By Trixie Hennessey
“Ambivalence is a reasonable place to visit, but you wouldn’t want to live there”
As a therapist, the issue of motivation comes up fairly often with my clients. Many people hold the belief that a specific level of motivation is a per-requisite for successful treatment and recovery from illnesses like eating disorders. Too often, motivation carries a number of presumptions, for example likening ambivalence to a lack of commitment or willpower. The problem is that when motivation becomes entangled with ideas around commitment, intentions, or a desire for meaningful change, judgments and evaluations of ourselves and others can leave us reeling with self-doubt and shame around our own level of commitment.
So where does motivation fit within our philosophy around treatment and recovery of people struggling with eating disorders, body-image and other mental health issues?
The truth is that individuals struggling with these things go through stages - sometimes their motivation to make change is greater than at other times. Ambivalence around letting go of eating-disordered attitudes and behaviours that bring comfort and misery in equal measure can leave anyone questioning their motivation. More important than evaluating someone’s motivation is to provide therapeutic support that meets each person wherever they may be and gently helping them get ‘unstuck’ by resolving feelings of ambivalence.
When someone is experiencing a great deal of ambivalence, waiting until that person is sufficiently motivated offers very little. That’s because when someone is struggling what they often need is more empathy, support, and acceptance in those moments when self-doubt and self-criticism are speaking the loudest. It’s important to identify ambivalence as part of the recovery and treatment process, not a reason to wait on the sidelines while someone struggles to “make up their mind” and become sufficiently motivated. Rather, a supportive and empathic response meets each individual wherever they may be in an effort to explore and resolve feelings of ambivalence.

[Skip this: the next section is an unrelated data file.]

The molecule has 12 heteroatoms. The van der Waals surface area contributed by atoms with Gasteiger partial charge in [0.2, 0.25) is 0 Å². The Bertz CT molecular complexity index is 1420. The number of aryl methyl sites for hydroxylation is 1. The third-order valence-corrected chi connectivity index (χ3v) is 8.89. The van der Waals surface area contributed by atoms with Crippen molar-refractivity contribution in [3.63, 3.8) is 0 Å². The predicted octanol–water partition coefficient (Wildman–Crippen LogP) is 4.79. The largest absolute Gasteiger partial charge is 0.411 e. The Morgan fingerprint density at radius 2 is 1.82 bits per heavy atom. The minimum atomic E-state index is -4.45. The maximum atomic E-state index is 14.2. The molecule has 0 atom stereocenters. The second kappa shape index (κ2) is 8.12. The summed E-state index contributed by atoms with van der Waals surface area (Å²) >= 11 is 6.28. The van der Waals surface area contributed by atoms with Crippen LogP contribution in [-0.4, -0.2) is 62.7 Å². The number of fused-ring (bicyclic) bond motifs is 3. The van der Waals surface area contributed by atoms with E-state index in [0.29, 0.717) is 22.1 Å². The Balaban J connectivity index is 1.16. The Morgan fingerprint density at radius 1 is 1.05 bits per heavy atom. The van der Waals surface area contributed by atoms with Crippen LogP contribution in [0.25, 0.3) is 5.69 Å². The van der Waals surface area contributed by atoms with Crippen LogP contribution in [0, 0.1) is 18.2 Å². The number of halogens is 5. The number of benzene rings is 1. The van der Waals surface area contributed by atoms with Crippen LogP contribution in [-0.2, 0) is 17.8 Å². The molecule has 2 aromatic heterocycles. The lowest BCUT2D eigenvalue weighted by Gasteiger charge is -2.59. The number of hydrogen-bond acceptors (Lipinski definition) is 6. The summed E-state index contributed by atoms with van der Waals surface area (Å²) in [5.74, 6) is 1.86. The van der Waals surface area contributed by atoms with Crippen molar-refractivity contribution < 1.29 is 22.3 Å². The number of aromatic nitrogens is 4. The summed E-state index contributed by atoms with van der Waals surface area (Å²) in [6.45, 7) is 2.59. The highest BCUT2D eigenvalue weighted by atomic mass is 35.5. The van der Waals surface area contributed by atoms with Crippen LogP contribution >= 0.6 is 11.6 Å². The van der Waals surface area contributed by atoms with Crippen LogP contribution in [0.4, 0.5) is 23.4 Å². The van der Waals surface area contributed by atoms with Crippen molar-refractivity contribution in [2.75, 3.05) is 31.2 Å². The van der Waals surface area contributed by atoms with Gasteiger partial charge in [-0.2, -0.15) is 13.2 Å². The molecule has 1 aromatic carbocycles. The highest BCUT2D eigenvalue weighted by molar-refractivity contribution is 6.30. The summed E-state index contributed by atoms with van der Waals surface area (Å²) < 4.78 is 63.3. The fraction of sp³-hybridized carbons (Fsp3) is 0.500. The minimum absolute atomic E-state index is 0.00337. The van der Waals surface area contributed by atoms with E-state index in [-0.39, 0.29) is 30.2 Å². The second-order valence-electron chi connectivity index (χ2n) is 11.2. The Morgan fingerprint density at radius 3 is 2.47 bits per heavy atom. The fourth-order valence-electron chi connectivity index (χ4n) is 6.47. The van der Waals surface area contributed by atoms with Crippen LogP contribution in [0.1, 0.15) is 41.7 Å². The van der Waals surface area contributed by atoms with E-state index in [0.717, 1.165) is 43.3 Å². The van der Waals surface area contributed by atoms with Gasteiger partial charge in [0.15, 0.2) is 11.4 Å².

As an emotion-focused therapy practitioner, I’ve come to view eating disorder sufferers as 100% motivated to recover but 110% scared! When ambivalence sets in, it becomes important to create structure and pull in a community of supporters that can hold someone up in the moments when they are feeling ambivalent. It is also important to share that feeling unmotivated does not mean someone is undeserving of treatment, and that feeling unmotivated is something that everyone experiences at times. This is especially true when someone is contemplating relinquishing the behaviors and symptoms that have worked to help them cope with or avoid painful emotions.
It is important is to plan ahead for those times when motivation is lagging. For example, it’s worth creating a motivation “memory bank” that includes inspiration and reminders of our long term goals. Another way to plan for the ‘motivation drought’ is to accept where you are at, and not try to will yourself into feeling differently. The idea is that you will invite motivation back more quickly if you can avoid the shame and guilt that happens when we constantly feel the pressure of what we should be doing.
Finally, remember to be gentle with yourself and avoid comparing your process with others who are in treatment and recovery because everyone has their own story and journey. Ultimately, optimism about the possibility of change leads to much better treatment outcomes than unhelpful evaluations of how motivated you appear next to others.
Yours in motivation and ambivalence,
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Trixie holds a Masters of Social Work degree from the University of British Columbia- Okanagan, where she also completed post-Masters training in Neurosequential Therapy. Trixie is the Looking Glass Foundation's Program Manager and has been a part of our team since 2011. She is also a Therapeutic Consultant at Optimal Family Wellness. She lives in Vancouver, BC and loves hiking, photography, and being mom to her two children.